Insurance brands are well accustomed to storms. Helping customers protect themselves and the property they own during a disastrous event like a hurricane is part of their remit. However, there’s a new pressure system building in the property and casualty insurance category as a host of circumstances challenge brands to rethink the way they market themselves and the massive marketing budgets they command.
Climate change, bringing more extreme storms like the recent Hurricane Ian, for example, in parts of the U.S. has already been putting stress on brands. Now, these large companies, including Allstate, Progressive and State Farm, are also facing inflation and rising costs for claims, even as they attempt to court Gen Z. The next generation of customers thinks about insurance in wholly different ways than their parents and grandparents, forcing brands to reevaluate nearly everything about their marketing.
“You’ve got regular price inflation, you’ve got claims inflation, you’ve got consumers that are paying more for housing costs, food, fuel, gas in their cars, all of that stuff and you eat or pay your insurance—guess what, they’re not going to pay their insurance,” said Ellen Carney, principal analyst of application development and delivery at Forrester. “You’ve got billion-dollar marketing budgets and you want that marketing money to be paying off and it sure doesn’t sound like it is.”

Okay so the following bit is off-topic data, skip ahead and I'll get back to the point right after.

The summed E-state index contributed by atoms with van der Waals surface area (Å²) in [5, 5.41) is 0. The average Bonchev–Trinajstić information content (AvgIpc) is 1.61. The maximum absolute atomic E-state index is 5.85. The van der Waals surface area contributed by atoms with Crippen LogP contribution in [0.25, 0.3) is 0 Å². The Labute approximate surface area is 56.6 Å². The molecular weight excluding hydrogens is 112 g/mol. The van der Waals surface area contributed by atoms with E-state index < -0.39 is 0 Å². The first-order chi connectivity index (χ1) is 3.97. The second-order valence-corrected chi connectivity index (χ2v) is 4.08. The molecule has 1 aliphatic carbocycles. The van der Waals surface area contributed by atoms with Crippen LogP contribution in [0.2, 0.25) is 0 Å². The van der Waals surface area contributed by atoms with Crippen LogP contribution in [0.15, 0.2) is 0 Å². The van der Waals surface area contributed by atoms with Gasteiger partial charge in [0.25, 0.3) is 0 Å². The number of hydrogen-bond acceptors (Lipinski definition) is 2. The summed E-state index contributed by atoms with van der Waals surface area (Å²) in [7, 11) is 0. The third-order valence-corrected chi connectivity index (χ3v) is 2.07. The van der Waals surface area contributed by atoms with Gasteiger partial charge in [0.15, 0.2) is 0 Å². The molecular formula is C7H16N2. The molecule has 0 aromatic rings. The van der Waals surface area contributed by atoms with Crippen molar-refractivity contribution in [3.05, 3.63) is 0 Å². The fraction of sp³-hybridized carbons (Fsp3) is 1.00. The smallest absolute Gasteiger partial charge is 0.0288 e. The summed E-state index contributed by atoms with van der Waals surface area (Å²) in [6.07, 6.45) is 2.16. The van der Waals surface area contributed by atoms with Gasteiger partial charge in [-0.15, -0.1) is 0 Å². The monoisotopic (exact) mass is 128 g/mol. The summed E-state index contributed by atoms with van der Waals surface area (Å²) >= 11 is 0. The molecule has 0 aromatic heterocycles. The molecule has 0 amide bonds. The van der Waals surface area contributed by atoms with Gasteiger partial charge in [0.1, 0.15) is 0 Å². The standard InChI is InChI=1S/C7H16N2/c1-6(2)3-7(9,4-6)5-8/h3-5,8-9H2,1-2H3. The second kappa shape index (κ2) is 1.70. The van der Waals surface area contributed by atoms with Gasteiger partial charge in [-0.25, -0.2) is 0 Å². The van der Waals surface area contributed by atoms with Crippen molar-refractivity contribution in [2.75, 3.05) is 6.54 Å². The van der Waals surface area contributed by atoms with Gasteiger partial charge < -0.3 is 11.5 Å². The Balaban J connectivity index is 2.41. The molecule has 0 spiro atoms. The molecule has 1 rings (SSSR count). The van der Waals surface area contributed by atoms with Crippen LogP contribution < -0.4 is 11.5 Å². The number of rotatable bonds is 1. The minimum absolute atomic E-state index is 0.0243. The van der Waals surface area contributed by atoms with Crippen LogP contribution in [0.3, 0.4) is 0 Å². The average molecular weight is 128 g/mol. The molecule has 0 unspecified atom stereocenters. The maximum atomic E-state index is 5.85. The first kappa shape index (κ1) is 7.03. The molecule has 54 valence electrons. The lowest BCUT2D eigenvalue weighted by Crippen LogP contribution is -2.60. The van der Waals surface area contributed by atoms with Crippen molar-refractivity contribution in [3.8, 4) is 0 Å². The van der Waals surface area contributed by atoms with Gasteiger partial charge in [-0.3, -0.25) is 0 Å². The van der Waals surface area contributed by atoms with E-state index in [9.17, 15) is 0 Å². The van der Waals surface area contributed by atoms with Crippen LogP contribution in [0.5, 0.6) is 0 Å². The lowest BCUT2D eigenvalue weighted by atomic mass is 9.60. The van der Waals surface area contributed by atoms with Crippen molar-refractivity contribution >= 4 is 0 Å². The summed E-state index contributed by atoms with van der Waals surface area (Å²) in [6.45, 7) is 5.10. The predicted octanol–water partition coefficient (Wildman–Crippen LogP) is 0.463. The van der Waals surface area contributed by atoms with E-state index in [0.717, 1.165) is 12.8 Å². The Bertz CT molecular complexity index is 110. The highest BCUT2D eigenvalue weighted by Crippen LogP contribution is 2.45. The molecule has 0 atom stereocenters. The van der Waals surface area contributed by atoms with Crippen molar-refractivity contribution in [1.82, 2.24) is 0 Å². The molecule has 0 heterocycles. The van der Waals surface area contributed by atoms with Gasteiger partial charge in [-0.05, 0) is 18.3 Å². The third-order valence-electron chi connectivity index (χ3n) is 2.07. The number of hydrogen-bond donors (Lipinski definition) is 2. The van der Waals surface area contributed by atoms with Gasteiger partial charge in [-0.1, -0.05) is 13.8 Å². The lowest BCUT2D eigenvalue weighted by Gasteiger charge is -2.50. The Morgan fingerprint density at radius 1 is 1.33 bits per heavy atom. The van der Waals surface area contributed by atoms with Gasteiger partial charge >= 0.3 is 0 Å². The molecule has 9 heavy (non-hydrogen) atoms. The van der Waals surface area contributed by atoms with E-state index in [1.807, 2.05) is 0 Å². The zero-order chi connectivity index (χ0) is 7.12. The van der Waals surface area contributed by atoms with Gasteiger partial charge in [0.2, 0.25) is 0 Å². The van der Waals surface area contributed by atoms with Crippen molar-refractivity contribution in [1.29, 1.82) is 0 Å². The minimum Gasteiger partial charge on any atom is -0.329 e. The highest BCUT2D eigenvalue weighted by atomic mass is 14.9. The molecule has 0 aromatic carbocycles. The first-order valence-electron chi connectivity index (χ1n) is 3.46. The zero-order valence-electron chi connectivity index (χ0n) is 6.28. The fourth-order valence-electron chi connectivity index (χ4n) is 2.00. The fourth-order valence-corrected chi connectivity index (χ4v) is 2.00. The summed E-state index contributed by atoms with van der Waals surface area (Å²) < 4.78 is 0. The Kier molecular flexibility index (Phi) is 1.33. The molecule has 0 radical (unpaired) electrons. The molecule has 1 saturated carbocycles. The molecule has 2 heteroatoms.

Insurers are already making changes as they prepare for the future. Many brands have begun investing more in digital marketing and less in broadcast TV as they seek to better target customers. Some, like State Farm, are also experimenting with new marketing channels like the metaverse and gaming. Experts also say embedded insurance, a growing trend in which a non-insurance brand incorporates insurance services into the sale of an item, can represent both an opportunity and a challenge for existing insurance brands. Some automotive brands, such as Tesla, already offer insurance services, for example, and experts predict the practice will grow as younger consumers seek out convenience rather than brands. In most cases, traditional providers underwrite the insurance; Toyota, for instance, uses Toggle, part of Farmers Insurance.
“The brand that you’re going to remember is the retailer you went into or the car dealer—not the name of the insurance company until you have a claim,” said Carney. “This is a huge marketing problem of being an ingredient brand in the embedded insurance world.”